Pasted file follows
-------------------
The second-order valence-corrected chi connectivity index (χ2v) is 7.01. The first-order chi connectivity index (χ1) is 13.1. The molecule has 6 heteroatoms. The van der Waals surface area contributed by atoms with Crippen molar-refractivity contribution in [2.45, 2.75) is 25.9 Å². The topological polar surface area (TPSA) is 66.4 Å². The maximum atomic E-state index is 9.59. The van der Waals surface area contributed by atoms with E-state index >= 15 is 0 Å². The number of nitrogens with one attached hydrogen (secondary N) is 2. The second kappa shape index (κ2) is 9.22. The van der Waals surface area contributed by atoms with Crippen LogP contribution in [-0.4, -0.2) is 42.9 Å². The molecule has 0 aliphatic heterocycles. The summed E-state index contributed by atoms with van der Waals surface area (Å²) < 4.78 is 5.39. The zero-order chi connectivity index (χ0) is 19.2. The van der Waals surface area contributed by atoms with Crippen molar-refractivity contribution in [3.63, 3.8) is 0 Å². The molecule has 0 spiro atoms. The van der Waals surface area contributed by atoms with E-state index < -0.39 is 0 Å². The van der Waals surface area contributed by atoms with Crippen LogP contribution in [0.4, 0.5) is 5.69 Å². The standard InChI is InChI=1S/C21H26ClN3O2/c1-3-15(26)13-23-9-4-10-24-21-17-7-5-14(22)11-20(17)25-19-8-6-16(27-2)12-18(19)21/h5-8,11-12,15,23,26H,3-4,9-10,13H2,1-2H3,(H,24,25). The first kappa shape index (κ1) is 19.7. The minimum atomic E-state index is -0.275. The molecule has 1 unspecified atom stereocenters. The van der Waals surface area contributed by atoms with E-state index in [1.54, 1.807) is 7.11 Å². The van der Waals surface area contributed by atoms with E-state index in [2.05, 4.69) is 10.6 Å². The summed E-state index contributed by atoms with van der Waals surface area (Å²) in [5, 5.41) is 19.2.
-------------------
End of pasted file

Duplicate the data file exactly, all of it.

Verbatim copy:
The second-order valence-corrected chi connectivity index (χ2v) is 7.01. The first-order chi connectivity index (χ1) is 13.1. The molecule has 6 heteroatoms. The van der Waals surface area contributed by atoms with Crippen molar-refractivity contribution in [2.45, 2.75) is 25.9 Å². The topological polar surface area (TPSA) is 66.4 Å². The maximum atomic E-state index is 9.59. The van der Waals surface area contributed by atoms with E-state index >= 15 is 0 Å². The number of nitrogens with one attached hydrogen (secondary N) is 2. The second kappa shape index (κ2) is 9.22. The van der Waals surface area contributed by atoms with Crippen LogP contribution in [-0.4, -0.2) is 42.9 Å². The molecule has 0 aliphatic heterocycles. The summed E-state index contributed by atoms with van der Waals surface area (Å²) < 4.78 is 5.39. The zero-order chi connectivity index (χ0) is 19.2. The van der Waals surface area contributed by atoms with Crippen molar-refractivity contribution in [3.63, 3.8) is 0 Å². The molecule has 0 spiro atoms. The van der Waals surface area contributed by atoms with E-state index < -0.39 is 0 Å². The van der Waals surface area contributed by atoms with Crippen LogP contribution in [0.4, 0.5) is 5.69 Å². The standard InChI is InChI=1S/C21H26ClN3O2/c1-3-15(26)13-23-9-4-10-24-21-17-7-5-14(22)11-20(17)25-19-8-6-16(27-2)12-18(19)21/h5-8,11-12,15,23,26H,3-4,9-10,13H2,1-2H3,(H,24,25). The first kappa shape index (κ1) is 19.7. The minimum atomic E-state index is -0.275. The molecule has 1 unspecified atom stereocenters. The van der Waals surface area contributed by atoms with E-state index in [1.54, 1.807) is 7.11 Å². The van der Waals surface area contributed by atoms with E-state index in [2.05, 4.69) is 10.6 Å². The summed E-state index contributed by atoms with van der Waals surface area (Å²) in [5, 5.41) is 19.2.